From doorknobs to iron railings, the contribution of metalwork detail to a house is often overlooked, and old work discarded when it could be saved. Rupert Harris, whose London-based company is metalwork conservation adviser to the National Trust and a consultant to English Heritage, trained as a sculptor, which he says is not unusual in his field, although many museum-based conservators started from the science side. He set up a bronze foundry in the 1970s, and then did the V&A’s metal conservation diploma, before turning freelance in 1982.

Understanding the material science of different metals is essential to the job, and as metals are attached to so many different types of objects, a good grounding in the science of materials such as wood, stone, leather, ceramics and glass is important, too. Although they use traditional techniques, metal conservators need to keep up to date with advances in conservation science, and this includes a knowledge of the latest processes, and of the best products available for such surface treatments as lacquer, paint and varnish, as well as adhesives and consolidants. Then there is the history of art component ‘We do a lot of research into makers and historic techniques,’ Mr Harris says.

Practical work takes place both on site and in the studio, and includes the full spectrum of metal objects, from jewellery and decorative silver and ormolu pieces, to sculpture of all sizes, arms and armour, architectural ironwork, lead statuary (one of the firm’s specialities) and modern pieces made of such materials as aluminium or stainless steel.

Usually, the problem affecting these objects is physical damage caused by lack of maintenance, weathering or bad handling a statue may have lost a limb, fallen over or been improperly cleaned or restored. In addition to repairing or replicating pieces and treating tarnishing and corrosion, Mr Harris does a lot of routine maintenance of sculptures and other decorative metalwork, advises on their care and protection, and carries out survey work and condition reports. Even the physical security of outdoor sculpture comes within his remit attaching security fixings, for example, and working with electronic alarm systems.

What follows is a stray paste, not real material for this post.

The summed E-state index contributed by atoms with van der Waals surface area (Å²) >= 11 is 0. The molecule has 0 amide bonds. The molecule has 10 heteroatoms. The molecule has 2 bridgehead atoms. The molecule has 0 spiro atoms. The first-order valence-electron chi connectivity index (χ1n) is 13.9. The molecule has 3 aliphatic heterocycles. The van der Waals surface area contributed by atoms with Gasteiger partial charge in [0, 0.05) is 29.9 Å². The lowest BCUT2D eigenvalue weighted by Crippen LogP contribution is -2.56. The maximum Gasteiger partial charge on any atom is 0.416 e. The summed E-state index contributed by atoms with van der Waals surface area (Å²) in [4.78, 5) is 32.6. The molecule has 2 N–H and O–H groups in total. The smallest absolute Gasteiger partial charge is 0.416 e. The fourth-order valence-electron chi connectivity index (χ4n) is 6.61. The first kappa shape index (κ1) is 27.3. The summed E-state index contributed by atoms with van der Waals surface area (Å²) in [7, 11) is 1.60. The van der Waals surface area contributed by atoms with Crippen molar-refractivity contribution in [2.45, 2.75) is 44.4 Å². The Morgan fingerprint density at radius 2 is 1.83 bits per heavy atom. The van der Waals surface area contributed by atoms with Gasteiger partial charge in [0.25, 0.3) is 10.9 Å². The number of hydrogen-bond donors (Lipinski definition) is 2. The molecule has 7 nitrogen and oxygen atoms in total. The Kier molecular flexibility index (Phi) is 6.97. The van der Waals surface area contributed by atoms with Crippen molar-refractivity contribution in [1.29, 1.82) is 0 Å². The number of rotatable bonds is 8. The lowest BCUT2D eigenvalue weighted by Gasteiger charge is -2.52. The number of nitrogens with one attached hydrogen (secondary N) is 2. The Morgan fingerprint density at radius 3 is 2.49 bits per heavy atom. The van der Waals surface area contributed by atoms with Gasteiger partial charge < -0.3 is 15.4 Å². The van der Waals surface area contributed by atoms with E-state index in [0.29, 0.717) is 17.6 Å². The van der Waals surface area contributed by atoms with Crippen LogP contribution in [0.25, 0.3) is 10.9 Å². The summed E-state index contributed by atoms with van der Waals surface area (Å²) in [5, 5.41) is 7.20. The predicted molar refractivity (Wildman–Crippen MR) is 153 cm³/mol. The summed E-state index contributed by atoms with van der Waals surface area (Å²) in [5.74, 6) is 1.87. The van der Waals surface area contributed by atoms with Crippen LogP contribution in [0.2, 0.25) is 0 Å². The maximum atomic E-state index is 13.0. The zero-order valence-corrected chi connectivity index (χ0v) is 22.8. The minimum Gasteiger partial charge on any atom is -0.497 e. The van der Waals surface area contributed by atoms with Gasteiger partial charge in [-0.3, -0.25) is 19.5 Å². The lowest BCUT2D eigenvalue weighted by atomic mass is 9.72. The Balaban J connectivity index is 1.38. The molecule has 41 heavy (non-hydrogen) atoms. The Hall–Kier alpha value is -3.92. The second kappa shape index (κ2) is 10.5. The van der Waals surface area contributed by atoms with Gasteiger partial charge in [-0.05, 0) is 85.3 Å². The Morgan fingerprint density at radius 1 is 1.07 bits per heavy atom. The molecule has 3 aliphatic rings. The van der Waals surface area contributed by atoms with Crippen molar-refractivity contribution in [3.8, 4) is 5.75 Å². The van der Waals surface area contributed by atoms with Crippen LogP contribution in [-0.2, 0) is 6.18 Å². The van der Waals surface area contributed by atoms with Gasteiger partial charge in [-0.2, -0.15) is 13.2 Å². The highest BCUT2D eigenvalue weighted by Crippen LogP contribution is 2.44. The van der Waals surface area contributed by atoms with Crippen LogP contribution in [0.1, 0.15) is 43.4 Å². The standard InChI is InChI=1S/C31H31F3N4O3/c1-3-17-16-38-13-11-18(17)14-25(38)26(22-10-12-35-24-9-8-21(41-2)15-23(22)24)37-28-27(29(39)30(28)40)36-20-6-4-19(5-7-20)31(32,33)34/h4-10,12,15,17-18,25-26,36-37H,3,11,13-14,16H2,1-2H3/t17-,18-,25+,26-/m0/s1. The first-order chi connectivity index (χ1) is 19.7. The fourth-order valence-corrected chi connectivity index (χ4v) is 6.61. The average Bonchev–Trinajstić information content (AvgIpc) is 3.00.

Another area of the job involves analysing paint samples to ascertain the original colour of a piece of metalwork. (Interestingly, it is only since the late 19th century that ironwork such as street railings have been painted black previously, colours such as green and maroon were more common.) Mr Harris also does condition surveys and a lot of general consultancy work, and writes specifications for traditional blacksmiths undertaking jobs that require conservation input.

Rupert Harris: 020 7515 2020; www.rupertharris.com

TOP TIPS

  • Whatever the material, regular maintenance is essential. For example, outdoor bronze sculpture requires a wash twice a year and the application of a thin coat of protective wax once a year to maintain the patina and surface
  • Careful handling is essential, particularly with more delicate indoor objects.
  • With the exception of ironwork, corrosion of metals is usually a relatively slow process, so don’t panic; there’s time to do something before the damage gets really bad.